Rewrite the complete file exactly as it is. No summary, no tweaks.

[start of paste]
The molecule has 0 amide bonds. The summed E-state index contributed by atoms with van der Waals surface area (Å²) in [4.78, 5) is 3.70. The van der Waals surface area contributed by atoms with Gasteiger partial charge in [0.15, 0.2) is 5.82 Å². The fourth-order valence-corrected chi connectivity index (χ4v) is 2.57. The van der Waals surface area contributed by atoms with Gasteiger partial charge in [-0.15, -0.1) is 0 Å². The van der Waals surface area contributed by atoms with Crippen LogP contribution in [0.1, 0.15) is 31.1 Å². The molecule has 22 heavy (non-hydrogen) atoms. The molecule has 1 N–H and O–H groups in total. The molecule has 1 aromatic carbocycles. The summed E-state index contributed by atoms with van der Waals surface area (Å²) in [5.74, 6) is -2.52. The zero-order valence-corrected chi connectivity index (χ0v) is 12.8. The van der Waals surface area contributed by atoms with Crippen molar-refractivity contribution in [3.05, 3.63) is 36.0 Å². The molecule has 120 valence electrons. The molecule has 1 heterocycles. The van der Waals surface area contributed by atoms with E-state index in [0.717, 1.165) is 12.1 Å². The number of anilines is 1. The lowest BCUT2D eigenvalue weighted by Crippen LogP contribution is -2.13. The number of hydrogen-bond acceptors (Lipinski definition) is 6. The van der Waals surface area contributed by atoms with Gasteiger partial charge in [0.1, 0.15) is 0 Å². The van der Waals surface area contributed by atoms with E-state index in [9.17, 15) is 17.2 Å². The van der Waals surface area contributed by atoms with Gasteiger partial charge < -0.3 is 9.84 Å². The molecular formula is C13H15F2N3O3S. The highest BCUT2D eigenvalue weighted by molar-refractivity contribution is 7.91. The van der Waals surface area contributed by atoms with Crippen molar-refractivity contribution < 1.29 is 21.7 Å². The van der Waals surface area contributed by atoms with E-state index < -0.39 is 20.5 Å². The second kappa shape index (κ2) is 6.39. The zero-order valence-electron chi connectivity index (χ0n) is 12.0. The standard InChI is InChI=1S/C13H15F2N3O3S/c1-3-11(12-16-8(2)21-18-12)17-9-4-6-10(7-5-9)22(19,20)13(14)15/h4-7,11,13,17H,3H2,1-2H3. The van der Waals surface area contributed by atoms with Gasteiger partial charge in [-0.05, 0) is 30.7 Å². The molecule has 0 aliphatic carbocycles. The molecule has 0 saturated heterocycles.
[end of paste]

The molecule has 0 amide bonds. The summed E-state index contributed by atoms with van der Waals surface area (Å²) in [4.78, 5) is 3.70. The van der Waals surface area contributed by atoms with Gasteiger partial charge in [0.15, 0.2) is 5.82 Å². The fourth-order valence-corrected chi connectivity index (χ4v) is 2.57. The van der Waals surface area contributed by atoms with Gasteiger partial charge in [-0.15, -0.1) is 0 Å². The van der Waals surface area contributed by atoms with Crippen LogP contribution in [0.1, 0.15) is 31.1 Å². The molecule has 22 heavy (non-hydrogen) atoms. The molecule has 1 N–H and O–H groups in total. The molecule has 1 aromatic carbocycles. The summed E-state index contributed by atoms with van der Waals surface area (Å²) in [5.74, 6) is -2.52. The zero-order valence-corrected chi connectivity index (χ0v) is 12.8. The van der Waals surface area contributed by atoms with Crippen molar-refractivity contribution in [3.05, 3.63) is 36.0 Å². The molecule has 120 valence electrons. The molecule has 1 heterocycles. The van der Waals surface area contributed by atoms with E-state index in [0.717, 1.165) is 12.1 Å². The number of anilines is 1. The lowest BCUT2D eigenvalue weighted by Crippen LogP contribution is -2.13. The number of hydrogen-bond acceptors (Lipinski definition) is 6. The van der Waals surface area contributed by atoms with Gasteiger partial charge in [0.1, 0.15) is 0 Å². The van der Waals surface area contributed by atoms with E-state index in [9.17, 15) is 17.2 Å². The van der Waals surface area contributed by atoms with Gasteiger partial charge < -0.3 is 9.84 Å². The molecular formula is C13H15F2N3O3S. The highest BCUT2D eigenvalue weighted by molar-refractivity contribution is 7.91. The van der Waals surface area contributed by atoms with Crippen molar-refractivity contribution < 1.29 is 21.7 Å². The van der Waals surface area contributed by atoms with E-state index < -0.39 is 20.5 Å². The second kappa shape index (κ2) is 6.39. The zero-order valence-electron chi connectivity index (χ0n) is 12.0. The standard InChI is InChI=1S/C13H15F2N3O3S/c1-3-11(12-16-8(2)21-18-12)17-9-4-6-10(7-5-9)22(19,20)13(14)15/h4-7,11,13,17H,3H2,1-2H3. The van der Waals surface area contributed by atoms with Gasteiger partial charge in [-0.05, 0) is 30.7 Å². The molecule has 0 aliphatic carbocycles. The molecule has 0 saturated heterocycles.